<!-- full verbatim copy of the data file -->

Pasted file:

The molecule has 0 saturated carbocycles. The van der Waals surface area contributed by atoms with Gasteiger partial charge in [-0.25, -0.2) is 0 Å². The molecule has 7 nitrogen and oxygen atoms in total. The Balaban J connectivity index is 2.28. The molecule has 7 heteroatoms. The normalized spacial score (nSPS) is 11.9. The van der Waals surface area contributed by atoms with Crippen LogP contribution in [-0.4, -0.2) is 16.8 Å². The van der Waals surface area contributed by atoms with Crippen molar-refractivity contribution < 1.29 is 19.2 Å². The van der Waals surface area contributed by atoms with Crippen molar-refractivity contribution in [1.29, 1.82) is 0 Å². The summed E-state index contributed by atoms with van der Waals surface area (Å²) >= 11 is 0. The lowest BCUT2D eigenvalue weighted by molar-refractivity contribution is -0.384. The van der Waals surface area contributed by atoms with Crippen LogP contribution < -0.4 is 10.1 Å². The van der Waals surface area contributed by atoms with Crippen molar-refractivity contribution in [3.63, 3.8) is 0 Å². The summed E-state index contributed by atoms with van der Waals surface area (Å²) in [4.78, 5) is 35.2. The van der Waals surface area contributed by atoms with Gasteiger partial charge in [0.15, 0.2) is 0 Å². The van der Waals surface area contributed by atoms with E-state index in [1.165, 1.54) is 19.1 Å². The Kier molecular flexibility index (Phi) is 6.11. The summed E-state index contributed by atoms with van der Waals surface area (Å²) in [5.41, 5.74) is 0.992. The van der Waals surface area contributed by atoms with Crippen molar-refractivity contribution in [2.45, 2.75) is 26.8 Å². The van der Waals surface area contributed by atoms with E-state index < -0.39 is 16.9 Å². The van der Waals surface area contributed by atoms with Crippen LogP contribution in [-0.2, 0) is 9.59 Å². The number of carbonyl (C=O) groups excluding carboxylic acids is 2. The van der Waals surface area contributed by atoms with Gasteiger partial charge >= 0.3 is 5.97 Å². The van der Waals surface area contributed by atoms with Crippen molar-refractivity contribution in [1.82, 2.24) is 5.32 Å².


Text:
The molecule has 0 saturated carbocycles. The van der Waals surface area contributed by atoms with Gasteiger partial charge in [-0.25, -0.2) is 0 Å². The molecule has 7 nitrogen and oxygen atoms in total. The Balaban J connectivity index is 2.28. The molecule has 7 heteroatoms. The normalized spacial score (nSPS) is 11.9. The van der Waals surface area contributed by atoms with Crippen LogP contribution in [-0.4, -0.2) is 16.8 Å². The van der Waals surface area contributed by atoms with Crippen molar-refractivity contribution < 1.29 is 19.2 Å². The van der Waals surface area contributed by atoms with Crippen molar-refractivity contribution in [1.29, 1.82) is 0 Å². The summed E-state index contributed by atoms with van der Waals surface area (Å²) >= 11 is 0. The lowest BCUT2D eigenvalue weighted by molar-refractivity contribution is -0.384. The van der Waals surface area contributed by atoms with Crippen LogP contribution < -0.4 is 10.1 Å². The van der Waals surface area contributed by atoms with Crippen molar-refractivity contribution in [3.63, 3.8) is 0 Å². The summed E-state index contributed by atoms with van der Waals surface area (Å²) in [4.78, 5) is 35.2. The van der Waals surface area contributed by atoms with Gasteiger partial charge in [0.15, 0.2) is 0 Å². The van der Waals surface area contributed by atoms with E-state index in [1.165, 1.54) is 19.1 Å². The Kier molecular flexibility index (Phi) is 6.11. The summed E-state index contributed by atoms with van der Waals surface area (Å²) in [5.41, 5.74) is 0.992. The van der Waals surface area contributed by atoms with Crippen molar-refractivity contribution in [2.45, 2.75) is 26.8 Å². The van der Waals surface area contributed by atoms with E-state index < -0.39 is 16.9 Å². The van der Waals surface area contributed by atoms with Crippen LogP contribution in [-0.2, 0) is 9.59 Å². The number of carbonyl (C=O) groups excluding carboxylic acids is 2. The van der Waals surface area contributed by atoms with Gasteiger partial charge >= 0.3 is 5.97 Å². The van der Waals surface area contributed by atoms with Crippen molar-refractivity contribution in [1.82, 2.24) is 5.32 Å².